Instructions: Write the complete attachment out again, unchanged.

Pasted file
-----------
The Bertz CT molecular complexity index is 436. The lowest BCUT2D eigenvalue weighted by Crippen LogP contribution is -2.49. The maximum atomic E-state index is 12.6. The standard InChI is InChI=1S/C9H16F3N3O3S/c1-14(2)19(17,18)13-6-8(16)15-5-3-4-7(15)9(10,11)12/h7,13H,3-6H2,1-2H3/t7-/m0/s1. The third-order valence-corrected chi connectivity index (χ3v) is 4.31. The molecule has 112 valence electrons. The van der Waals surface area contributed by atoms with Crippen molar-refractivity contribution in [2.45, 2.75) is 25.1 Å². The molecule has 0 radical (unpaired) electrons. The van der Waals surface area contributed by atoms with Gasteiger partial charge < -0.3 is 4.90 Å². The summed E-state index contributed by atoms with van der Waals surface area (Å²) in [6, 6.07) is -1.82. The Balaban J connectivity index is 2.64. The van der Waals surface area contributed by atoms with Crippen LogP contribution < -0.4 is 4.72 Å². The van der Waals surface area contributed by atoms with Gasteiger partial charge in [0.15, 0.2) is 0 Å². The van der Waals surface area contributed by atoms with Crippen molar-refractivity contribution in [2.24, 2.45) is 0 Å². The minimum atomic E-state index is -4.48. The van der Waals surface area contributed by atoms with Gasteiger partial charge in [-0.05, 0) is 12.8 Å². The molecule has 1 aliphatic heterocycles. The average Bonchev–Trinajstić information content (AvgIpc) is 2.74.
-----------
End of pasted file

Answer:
The Bertz CT molecular complexity index is 436. The lowest BCUT2D eigenvalue weighted by Crippen LogP contribution is -2.49. The maximum atomic E-state index is 12.6. The standard InChI is InChI=1S/C9H16F3N3O3S/c1-14(2)19(17,18)13-6-8(16)15-5-3-4-7(15)9(10,11)12/h7,13H,3-6H2,1-2H3/t7-/m0/s1. The third-order valence-corrected chi connectivity index (χ3v) is 4.31. The molecule has 112 valence electrons. The van der Waals surface area contributed by atoms with Crippen molar-refractivity contribution in [2.45, 2.75) is 25.1 Å². The molecule has 0 radical (unpaired) electrons. The van der Waals surface area contributed by atoms with Gasteiger partial charge < -0.3 is 4.90 Å². The summed E-state index contributed by atoms with van der Waals surface area (Å²) in [6, 6.07) is -1.82. The Balaban J connectivity index is 2.64. The van der Waals surface area contributed by atoms with Crippen LogP contribution < -0.4 is 4.72 Å². The van der Waals surface area contributed by atoms with Gasteiger partial charge in [0.15, 0.2) is 0 Å². The van der Waals surface area contributed by atoms with Crippen molar-refractivity contribution in [2.24, 2.45) is 0 Å². The minimum atomic E-state index is -4.48. The van der Waals surface area contributed by atoms with Gasteiger partial charge in [-0.05, 0) is 12.8 Å². The molecule has 1 aliphatic heterocycles. The average Bonchev–Trinajstić information content (AvgIpc) is 2.74.